Removing Unused Objects
Removal of unused objects is somewhat different for different GC algorithms but all such GC algorithms can be divided into three groups: sweeping, compacting and copying. Next sections will discuss each of such algorithms in more detail.
Mark and Sweep algorithms use conceptually the simplest approach to garbage by just ignoring such objects. What this means is that after the marking phase has completed all space occupied by unvisited objects is considered free and can thus be reused to allocate new objects.
The approach requires using the so called free-list recording of every free region and its size. The management of the free-lists adds overhead to object allocation. Built into this approach is another weakness – there may exist plenty of free regions but if no single region is large enough to accommodate the allocation, the allocation is still going to fail (with an OutOfMemoryError in Java).
Mark-Sweep-Compact algorithms solve the shortcomings of Mark and Sweep by moving all marked – and thus alive – objects to the beginning of the memory region. The downside of this approach is an increased GC pause duration as we need to copy all objects to a new place and to update all references to such objects. The benefits to Mark and Sweep are also visible – after such a compacting operation new object allocation is again extremely cheap via pointer bumping. Using such approach the location of the free space is always known and no fragmentation issues are triggered either.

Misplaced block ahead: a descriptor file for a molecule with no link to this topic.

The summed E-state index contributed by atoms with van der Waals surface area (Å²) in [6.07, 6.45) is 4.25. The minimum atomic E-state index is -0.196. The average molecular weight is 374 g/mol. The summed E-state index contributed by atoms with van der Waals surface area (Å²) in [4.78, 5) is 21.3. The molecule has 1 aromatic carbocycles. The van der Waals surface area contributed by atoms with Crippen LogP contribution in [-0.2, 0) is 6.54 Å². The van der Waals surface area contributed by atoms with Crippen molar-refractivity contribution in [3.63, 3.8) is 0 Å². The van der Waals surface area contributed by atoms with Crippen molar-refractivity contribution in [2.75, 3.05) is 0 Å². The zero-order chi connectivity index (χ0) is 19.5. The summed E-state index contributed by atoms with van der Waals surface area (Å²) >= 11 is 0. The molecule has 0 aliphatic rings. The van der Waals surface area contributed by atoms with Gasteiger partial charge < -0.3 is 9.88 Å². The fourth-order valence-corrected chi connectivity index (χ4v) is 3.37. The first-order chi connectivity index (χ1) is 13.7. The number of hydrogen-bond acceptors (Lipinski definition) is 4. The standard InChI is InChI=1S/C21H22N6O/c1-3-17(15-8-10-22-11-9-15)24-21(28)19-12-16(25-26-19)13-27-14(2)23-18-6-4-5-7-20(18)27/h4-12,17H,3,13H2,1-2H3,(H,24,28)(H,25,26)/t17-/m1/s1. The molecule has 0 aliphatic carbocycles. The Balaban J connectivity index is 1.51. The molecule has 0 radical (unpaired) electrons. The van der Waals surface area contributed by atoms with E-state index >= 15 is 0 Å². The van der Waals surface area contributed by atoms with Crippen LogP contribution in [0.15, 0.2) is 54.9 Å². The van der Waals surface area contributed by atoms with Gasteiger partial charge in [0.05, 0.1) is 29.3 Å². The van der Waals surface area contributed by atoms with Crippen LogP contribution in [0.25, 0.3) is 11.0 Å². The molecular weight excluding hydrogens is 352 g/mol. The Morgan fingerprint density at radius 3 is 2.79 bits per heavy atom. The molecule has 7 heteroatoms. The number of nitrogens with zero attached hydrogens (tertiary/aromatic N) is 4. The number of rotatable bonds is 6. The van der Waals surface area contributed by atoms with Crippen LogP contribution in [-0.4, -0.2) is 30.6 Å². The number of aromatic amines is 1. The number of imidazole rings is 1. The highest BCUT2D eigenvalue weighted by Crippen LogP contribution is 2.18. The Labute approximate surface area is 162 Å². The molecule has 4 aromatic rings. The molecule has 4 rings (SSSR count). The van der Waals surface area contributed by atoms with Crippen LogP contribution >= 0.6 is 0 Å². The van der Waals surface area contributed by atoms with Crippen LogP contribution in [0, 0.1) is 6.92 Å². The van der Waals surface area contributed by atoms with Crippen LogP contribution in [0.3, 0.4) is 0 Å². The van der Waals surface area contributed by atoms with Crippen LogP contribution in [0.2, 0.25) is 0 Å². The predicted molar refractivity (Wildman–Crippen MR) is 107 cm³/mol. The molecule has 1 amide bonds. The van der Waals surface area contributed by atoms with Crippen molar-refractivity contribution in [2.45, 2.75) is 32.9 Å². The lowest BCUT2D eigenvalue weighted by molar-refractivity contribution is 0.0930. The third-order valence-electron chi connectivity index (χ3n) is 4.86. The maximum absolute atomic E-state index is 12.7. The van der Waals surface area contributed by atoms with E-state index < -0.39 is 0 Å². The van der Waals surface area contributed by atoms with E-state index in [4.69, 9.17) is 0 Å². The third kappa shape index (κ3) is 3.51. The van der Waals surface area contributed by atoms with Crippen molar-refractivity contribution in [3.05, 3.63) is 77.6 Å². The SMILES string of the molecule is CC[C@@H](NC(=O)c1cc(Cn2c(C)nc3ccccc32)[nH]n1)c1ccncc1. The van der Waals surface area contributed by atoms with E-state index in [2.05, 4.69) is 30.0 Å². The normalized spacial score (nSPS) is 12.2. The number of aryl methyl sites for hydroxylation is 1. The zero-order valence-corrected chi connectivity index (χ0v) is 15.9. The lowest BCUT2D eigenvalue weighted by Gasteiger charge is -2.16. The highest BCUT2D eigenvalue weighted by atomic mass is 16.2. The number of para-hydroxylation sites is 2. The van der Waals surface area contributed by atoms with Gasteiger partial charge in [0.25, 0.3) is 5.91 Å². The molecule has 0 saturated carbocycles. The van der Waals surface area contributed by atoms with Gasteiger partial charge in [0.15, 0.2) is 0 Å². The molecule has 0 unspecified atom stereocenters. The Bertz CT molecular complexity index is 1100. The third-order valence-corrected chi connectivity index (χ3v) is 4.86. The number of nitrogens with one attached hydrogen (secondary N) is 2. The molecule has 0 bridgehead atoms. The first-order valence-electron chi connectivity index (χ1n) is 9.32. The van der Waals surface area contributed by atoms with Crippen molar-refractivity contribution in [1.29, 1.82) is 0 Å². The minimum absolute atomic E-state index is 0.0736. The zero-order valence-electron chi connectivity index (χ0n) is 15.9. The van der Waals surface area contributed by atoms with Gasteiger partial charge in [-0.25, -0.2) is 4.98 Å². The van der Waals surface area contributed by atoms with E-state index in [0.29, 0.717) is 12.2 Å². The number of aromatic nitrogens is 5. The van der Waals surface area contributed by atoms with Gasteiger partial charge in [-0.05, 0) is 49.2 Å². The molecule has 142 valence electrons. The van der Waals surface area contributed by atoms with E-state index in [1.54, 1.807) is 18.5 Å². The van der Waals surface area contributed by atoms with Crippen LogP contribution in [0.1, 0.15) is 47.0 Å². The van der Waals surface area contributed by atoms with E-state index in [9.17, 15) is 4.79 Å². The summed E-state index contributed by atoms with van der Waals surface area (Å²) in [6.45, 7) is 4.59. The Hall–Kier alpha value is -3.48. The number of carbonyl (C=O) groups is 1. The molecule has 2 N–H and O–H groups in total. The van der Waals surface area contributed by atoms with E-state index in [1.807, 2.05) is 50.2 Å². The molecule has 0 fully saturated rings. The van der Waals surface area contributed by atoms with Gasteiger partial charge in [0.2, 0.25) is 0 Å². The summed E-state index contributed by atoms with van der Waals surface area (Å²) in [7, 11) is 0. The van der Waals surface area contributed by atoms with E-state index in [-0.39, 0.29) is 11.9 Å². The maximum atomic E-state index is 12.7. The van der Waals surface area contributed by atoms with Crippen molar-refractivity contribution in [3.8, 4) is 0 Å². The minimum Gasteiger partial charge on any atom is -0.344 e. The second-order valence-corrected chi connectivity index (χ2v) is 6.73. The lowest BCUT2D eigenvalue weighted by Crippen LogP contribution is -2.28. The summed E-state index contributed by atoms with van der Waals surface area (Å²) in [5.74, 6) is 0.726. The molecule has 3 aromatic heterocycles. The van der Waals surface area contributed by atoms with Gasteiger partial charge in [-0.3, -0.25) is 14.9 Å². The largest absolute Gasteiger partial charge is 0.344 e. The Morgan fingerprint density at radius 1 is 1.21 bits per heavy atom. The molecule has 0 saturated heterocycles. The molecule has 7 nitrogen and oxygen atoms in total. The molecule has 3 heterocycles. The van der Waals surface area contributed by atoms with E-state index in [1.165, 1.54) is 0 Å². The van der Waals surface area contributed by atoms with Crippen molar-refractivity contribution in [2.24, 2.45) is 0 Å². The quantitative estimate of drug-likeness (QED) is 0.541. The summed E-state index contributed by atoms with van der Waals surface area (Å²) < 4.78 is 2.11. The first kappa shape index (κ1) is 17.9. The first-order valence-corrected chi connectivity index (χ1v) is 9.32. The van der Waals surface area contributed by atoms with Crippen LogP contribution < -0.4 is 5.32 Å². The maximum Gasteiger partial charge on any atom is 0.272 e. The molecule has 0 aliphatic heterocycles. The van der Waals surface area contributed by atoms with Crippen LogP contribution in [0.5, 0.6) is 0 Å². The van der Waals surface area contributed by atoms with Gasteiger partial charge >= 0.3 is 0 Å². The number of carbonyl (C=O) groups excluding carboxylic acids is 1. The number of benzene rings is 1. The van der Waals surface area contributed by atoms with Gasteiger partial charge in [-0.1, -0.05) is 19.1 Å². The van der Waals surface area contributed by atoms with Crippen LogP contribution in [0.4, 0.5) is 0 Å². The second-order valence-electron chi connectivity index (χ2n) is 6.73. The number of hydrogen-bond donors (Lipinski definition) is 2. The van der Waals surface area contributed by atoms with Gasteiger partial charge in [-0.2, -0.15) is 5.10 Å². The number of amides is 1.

Mark and Copy algorithms are very similar to the Mark and Compact as they too relocate all live objects. The important difference is that the target of relocation is a different memory region as a new home for survivors. Mark and Copy approach has some advantages as copying can occur simultaneously with marking during the same phase. The disadvantage is the need for one more memory region, which should be large enough to accommodate survived objects.
What if GC does not help?
The whole idea of GC depends on the expectation that the programmers will not keep active references to the objects that they no longer use.
However, as practice shows, it is extremely easy to accidentally leave behind some data. This situation is called a memory leak, and typically leads to increased GC overhead, and often ends up in the JVM dying with an OutOfMemoryError. Plumbr detects such situations and can show you what’s leaking.